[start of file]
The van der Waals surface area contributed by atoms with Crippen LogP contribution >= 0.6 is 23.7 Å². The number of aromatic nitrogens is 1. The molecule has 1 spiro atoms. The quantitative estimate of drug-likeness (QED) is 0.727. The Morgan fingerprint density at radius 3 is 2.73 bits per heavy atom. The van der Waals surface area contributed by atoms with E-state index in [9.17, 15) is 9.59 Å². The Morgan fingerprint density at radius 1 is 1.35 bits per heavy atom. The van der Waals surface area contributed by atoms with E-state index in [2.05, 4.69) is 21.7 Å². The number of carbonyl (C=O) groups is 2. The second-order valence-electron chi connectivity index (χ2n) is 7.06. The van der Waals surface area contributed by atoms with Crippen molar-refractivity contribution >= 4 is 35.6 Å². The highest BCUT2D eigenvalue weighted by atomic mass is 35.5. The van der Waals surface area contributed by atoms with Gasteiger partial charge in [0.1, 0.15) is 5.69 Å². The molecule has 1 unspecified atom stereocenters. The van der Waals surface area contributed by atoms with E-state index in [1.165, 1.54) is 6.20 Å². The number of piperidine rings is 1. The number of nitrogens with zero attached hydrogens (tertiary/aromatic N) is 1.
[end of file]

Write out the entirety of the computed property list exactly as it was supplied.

The van der Waals surface area contributed by atoms with Crippen LogP contribution >= 0.6 is 23.7 Å². The number of aromatic nitrogens is 1. The molecule has 1 spiro atoms. The quantitative estimate of drug-likeness (QED) is 0.727. The Morgan fingerprint density at radius 3 is 2.73 bits per heavy atom. The van der Waals surface area contributed by atoms with E-state index in [9.17, 15) is 9.59 Å². The Morgan fingerprint density at radius 1 is 1.35 bits per heavy atom. The van der Waals surface area contributed by atoms with E-state index in [2.05, 4.69) is 21.7 Å². The number of carbonyl (C=O) groups is 2. The second-order valence-electron chi connectivity index (χ2n) is 7.06. The van der Waals surface area contributed by atoms with Crippen molar-refractivity contribution >= 4 is 35.6 Å². The highest BCUT2D eigenvalue weighted by atomic mass is 35.5. The van der Waals surface area contributed by atoms with Gasteiger partial charge in [0.1, 0.15) is 5.69 Å². The molecule has 1 unspecified atom stereocenters. The van der Waals surface area contributed by atoms with E-state index in [1.165, 1.54) is 6.20 Å². The number of piperidine rings is 1. The number of nitrogens with zero attached hydrogens (tertiary/aromatic N) is 1.